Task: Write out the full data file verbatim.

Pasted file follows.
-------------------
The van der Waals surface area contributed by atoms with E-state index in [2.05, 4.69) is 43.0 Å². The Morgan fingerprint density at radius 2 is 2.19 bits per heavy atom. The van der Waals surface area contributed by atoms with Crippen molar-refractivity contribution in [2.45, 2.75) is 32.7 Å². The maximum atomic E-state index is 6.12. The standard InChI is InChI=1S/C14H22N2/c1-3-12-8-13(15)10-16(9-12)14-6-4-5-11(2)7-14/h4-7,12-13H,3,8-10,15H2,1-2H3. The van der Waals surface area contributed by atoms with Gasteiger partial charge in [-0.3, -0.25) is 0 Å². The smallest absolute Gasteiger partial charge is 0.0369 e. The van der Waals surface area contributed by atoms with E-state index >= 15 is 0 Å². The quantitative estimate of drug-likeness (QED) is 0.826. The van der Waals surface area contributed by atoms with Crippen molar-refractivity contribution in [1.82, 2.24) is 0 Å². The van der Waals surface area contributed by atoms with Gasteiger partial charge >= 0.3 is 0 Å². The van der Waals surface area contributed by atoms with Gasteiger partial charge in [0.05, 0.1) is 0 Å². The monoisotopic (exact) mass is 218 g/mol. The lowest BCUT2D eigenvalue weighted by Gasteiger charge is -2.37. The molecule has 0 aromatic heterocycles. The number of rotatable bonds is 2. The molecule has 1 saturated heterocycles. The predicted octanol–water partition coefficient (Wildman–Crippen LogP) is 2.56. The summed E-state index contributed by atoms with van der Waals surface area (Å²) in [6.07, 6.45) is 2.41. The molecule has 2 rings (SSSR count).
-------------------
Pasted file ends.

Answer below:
The van der Waals surface area contributed by atoms with E-state index in [2.05, 4.69) is 43.0 Å². The Morgan fingerprint density at radius 2 is 2.19 bits per heavy atom. The van der Waals surface area contributed by atoms with Crippen molar-refractivity contribution in [2.45, 2.75) is 32.7 Å². The maximum atomic E-state index is 6.12. The standard InChI is InChI=1S/C14H22N2/c1-3-12-8-13(15)10-16(9-12)14-6-4-5-11(2)7-14/h4-7,12-13H,3,8-10,15H2,1-2H3. The van der Waals surface area contributed by atoms with Gasteiger partial charge in [-0.3, -0.25) is 0 Å². The smallest absolute Gasteiger partial charge is 0.0369 e. The van der Waals surface area contributed by atoms with E-state index >= 15 is 0 Å². The quantitative estimate of drug-likeness (QED) is 0.826. The van der Waals surface area contributed by atoms with Crippen molar-refractivity contribution in [1.82, 2.24) is 0 Å². The van der Waals surface area contributed by atoms with Gasteiger partial charge >= 0.3 is 0 Å². The van der Waals surface area contributed by atoms with Gasteiger partial charge in [0.05, 0.1) is 0 Å². The monoisotopic (exact) mass is 218 g/mol. The lowest BCUT2D eigenvalue weighted by Gasteiger charge is -2.37. The molecule has 0 aromatic heterocycles. The number of rotatable bonds is 2. The molecule has 1 saturated heterocycles. The predicted octanol–water partition coefficient (Wildman–Crippen LogP) is 2.56. The summed E-state index contributed by atoms with van der Waals surface area (Å²) in [6.07, 6.45) is 2.41. The molecule has 2 rings (SSSR count).